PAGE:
Category Archives: Amateur/Student Satellite

Student and amateur CubeSat news roundup – July.9.2019

A sampling of recent articles, press releases, etc. related to student and amateur CubeSat / SmallSat projects and programs:

** Binar CubeSat built by Curtin University team of students and staff to be deployed from the ISS: Curtin to test ‘mini’ satellite in orbit with European Space Agency –  Curtin University, Perth, Western Australia

Professor Bland, from Curtin’s School of Earth and Planetary Sciences, said a Curtin team of 12 staff and student engineers developed the miniaturised satellite.

“The Curtin team has managed to put all the systems required to operate the satellite, including the power, computer, steering and communications, on a single eight-layer printed circuit board, which at 10cm by 10cm by 2.5cm is about the size of a rather small sandwich,” Professor Bland said.

“Having everything on a single circuit board means there is more room for what the satellite is carrying, which in this case will be a camera that will capture beautiful images of Australia taken from orbit.”

Binar Cubesat Program
A diagram of the CubeSat in development in the Binar Cubesat Program at Curing University.

** Three Virginia CubeSat Constellation CubeSats built by undergrads were deployed from the ISS on July 3rd:

Three Virginia university satellites were deployed into nearly simultaneous orbit from the International Space Station via the NanoRacks CubeSat Deployer at 10:50 a.m. EDT this morning. The Virginia CubeSat Constellation mission is a collaborative project of the Virginia Space Grant Consortium and four of its member universities: Old Dominion University (ODU), Virginia Tech (VT), University of Virginia (UVA), and Hampton University (HU). The three nano-satellites, each about 4 inches cubed and weighing approximately 3 pounds, have been developed and instrumented (one each at ODU, VT and UVA) to obtain measurements of atmospheric properties and quantify atmospheric density with respect to orbital decay.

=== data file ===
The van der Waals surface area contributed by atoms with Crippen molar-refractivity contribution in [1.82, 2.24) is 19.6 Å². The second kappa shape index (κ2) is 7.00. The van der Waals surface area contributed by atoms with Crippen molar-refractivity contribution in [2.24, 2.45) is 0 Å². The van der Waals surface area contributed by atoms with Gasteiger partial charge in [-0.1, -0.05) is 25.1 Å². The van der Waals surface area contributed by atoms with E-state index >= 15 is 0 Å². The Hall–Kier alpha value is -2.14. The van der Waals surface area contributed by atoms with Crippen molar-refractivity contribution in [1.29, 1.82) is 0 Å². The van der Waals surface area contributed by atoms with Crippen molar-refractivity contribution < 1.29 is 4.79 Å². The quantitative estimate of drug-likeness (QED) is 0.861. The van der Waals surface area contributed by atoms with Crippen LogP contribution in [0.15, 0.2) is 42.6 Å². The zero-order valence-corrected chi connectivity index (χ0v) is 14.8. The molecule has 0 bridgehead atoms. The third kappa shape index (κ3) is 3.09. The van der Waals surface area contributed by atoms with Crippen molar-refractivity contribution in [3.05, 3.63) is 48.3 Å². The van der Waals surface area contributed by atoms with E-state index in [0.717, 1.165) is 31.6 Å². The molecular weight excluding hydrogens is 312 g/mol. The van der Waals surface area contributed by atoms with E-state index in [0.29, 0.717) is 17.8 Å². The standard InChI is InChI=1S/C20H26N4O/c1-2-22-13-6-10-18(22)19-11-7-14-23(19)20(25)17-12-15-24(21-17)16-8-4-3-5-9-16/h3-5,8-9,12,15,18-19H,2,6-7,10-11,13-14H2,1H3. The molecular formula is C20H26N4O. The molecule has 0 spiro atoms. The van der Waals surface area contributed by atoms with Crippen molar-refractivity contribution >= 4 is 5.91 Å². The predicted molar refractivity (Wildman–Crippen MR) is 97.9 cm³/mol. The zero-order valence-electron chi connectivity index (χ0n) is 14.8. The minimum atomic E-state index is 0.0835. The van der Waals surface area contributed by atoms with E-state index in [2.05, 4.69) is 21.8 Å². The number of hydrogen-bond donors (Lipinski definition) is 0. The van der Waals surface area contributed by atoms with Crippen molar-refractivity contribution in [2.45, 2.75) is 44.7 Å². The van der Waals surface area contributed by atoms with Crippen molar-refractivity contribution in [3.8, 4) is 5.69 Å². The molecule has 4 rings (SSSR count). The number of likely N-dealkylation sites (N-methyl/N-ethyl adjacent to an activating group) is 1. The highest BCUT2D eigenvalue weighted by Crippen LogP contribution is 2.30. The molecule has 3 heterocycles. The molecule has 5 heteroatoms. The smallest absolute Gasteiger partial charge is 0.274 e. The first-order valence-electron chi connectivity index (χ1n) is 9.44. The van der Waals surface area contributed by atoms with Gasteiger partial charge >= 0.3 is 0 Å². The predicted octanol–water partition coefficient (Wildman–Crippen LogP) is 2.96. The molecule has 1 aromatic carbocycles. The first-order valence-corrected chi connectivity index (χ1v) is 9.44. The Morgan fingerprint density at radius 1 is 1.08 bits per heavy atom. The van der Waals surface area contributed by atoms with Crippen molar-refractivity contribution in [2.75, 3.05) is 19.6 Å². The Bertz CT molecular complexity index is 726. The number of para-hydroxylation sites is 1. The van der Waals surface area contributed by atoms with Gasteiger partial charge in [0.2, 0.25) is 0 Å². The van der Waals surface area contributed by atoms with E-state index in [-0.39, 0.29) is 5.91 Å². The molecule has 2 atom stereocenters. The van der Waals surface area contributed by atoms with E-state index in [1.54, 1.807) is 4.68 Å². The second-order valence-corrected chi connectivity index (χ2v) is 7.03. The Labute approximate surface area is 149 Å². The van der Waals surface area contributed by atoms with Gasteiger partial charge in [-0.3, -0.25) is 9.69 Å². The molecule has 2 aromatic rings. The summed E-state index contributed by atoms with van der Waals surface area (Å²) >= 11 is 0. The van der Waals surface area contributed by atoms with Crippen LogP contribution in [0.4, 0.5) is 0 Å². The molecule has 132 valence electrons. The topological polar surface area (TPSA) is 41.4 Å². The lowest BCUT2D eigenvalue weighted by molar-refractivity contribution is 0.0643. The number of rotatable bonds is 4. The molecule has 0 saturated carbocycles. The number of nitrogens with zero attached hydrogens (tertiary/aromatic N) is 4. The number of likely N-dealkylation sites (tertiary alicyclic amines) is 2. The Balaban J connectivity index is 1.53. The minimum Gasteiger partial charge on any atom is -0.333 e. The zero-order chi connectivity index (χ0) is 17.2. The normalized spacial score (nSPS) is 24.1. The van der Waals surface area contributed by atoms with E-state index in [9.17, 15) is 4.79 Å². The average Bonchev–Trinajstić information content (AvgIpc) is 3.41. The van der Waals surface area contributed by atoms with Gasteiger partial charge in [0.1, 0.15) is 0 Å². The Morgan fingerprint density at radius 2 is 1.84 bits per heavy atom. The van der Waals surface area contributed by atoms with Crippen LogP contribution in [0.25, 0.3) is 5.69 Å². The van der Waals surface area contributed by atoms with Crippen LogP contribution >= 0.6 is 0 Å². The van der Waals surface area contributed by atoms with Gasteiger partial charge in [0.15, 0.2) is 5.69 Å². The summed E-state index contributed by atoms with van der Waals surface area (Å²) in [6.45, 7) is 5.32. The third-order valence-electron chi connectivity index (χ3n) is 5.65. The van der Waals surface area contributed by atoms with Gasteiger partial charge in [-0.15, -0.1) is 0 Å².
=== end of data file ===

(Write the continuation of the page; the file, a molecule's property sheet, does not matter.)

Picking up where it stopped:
Deployment of three Virginia CubeSat Constellation satellites from the ISS. Photo credits: Virginia Space Grant Consortium

Data collected will ultimately contribute to the scientific knowledge base around orbital decay and will be widely shared. Ground stations at UVA, ODU and Virginia Tech will now begin making contact with their satellites. Data analysis will take place using an analytical tool being developed by students from Hampton University’s Atmospheric and Planetary Sciences Department.

“To know that all three satellites are now in orbit is extremely gratifying. Kudos to the students who have worked hard and gained immeasurable knowledge and experience from participating in this student-led mission and to the faculty who have advised them,” said Mary Sandy, Virginia Space Grant director and mission principal investigator. “Achieving Earth orbit is a huge mission milestone. These are the first student-developed satellites in orbit for all three of the universities.”

More than 150 undergraduate students across many disciplines at the participating universities have worked on the mission for the past three years under the guidance of faculty advisors

** KRAKsat Polish student CubeSat also deployed from ISS: ISS On-Orbit Status Report – July.3.2019